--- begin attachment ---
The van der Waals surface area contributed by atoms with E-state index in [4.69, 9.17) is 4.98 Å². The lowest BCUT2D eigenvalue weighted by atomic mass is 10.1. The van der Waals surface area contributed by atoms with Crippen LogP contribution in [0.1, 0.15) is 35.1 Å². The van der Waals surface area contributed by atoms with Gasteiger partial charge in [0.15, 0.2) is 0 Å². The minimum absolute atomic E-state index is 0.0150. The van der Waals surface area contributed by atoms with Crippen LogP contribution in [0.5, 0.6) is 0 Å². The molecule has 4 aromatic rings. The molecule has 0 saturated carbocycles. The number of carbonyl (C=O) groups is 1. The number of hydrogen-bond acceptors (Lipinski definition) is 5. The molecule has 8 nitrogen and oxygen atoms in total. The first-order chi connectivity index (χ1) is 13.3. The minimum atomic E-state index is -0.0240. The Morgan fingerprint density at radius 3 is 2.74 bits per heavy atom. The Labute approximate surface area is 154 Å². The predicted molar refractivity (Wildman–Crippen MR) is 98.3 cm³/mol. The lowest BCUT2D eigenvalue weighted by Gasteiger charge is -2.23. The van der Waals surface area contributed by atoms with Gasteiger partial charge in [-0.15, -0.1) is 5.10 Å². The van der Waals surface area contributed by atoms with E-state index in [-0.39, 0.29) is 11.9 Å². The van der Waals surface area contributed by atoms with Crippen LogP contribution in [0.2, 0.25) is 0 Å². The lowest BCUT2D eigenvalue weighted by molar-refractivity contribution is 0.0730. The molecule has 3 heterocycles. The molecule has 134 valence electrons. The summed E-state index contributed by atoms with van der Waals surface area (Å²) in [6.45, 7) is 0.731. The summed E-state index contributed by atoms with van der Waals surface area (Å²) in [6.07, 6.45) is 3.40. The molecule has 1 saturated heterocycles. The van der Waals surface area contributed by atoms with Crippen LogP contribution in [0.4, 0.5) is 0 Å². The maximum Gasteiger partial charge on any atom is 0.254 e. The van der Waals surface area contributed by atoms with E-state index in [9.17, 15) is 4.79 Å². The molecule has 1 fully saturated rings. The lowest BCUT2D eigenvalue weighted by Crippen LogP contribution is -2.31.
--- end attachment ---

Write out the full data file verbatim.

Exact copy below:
The van der Waals surface area contributed by atoms with E-state index in [4.69, 9.17) is 4.98 Å². The lowest BCUT2D eigenvalue weighted by atomic mass is 10.1. The van der Waals surface area contributed by atoms with Crippen LogP contribution in [0.1, 0.15) is 35.1 Å². The van der Waals surface area contributed by atoms with Gasteiger partial charge in [0.15, 0.2) is 0 Å². The minimum absolute atomic E-state index is 0.0150. The van der Waals surface area contributed by atoms with Crippen LogP contribution in [0.5, 0.6) is 0 Å². The molecule has 4 aromatic rings. The molecule has 0 saturated carbocycles. The number of carbonyl (C=O) groups is 1. The number of hydrogen-bond acceptors (Lipinski definition) is 5. The molecule has 8 nitrogen and oxygen atoms in total. The first-order chi connectivity index (χ1) is 13.3. The minimum atomic E-state index is -0.0240. The Morgan fingerprint density at radius 3 is 2.74 bits per heavy atom. The Labute approximate surface area is 154 Å². The predicted molar refractivity (Wildman–Crippen MR) is 98.3 cm³/mol. The lowest BCUT2D eigenvalue weighted by Gasteiger charge is -2.23. The van der Waals surface area contributed by atoms with Gasteiger partial charge in [-0.15, -0.1) is 5.10 Å². The van der Waals surface area contributed by atoms with E-state index in [-0.39, 0.29) is 11.9 Å². The van der Waals surface area contributed by atoms with Crippen LogP contribution in [0.2, 0.25) is 0 Å². The lowest BCUT2D eigenvalue weighted by molar-refractivity contribution is 0.0730. The molecule has 3 heterocycles. The molecule has 134 valence electrons. The summed E-state index contributed by atoms with van der Waals surface area (Å²) in [6.45, 7) is 0.731. The summed E-state index contributed by atoms with van der Waals surface area (Å²) in [6.07, 6.45) is 3.40. The molecule has 1 saturated heterocycles. The van der Waals surface area contributed by atoms with Crippen LogP contribution in [0.4, 0.5) is 0 Å². The maximum Gasteiger partial charge on any atom is 0.254 e. The van der Waals surface area contributed by atoms with E-state index in [9.17, 15) is 4.79 Å². The molecule has 1 fully saturated rings. The lowest BCUT2D eigenvalue weighted by Crippen LogP contribution is -2.31.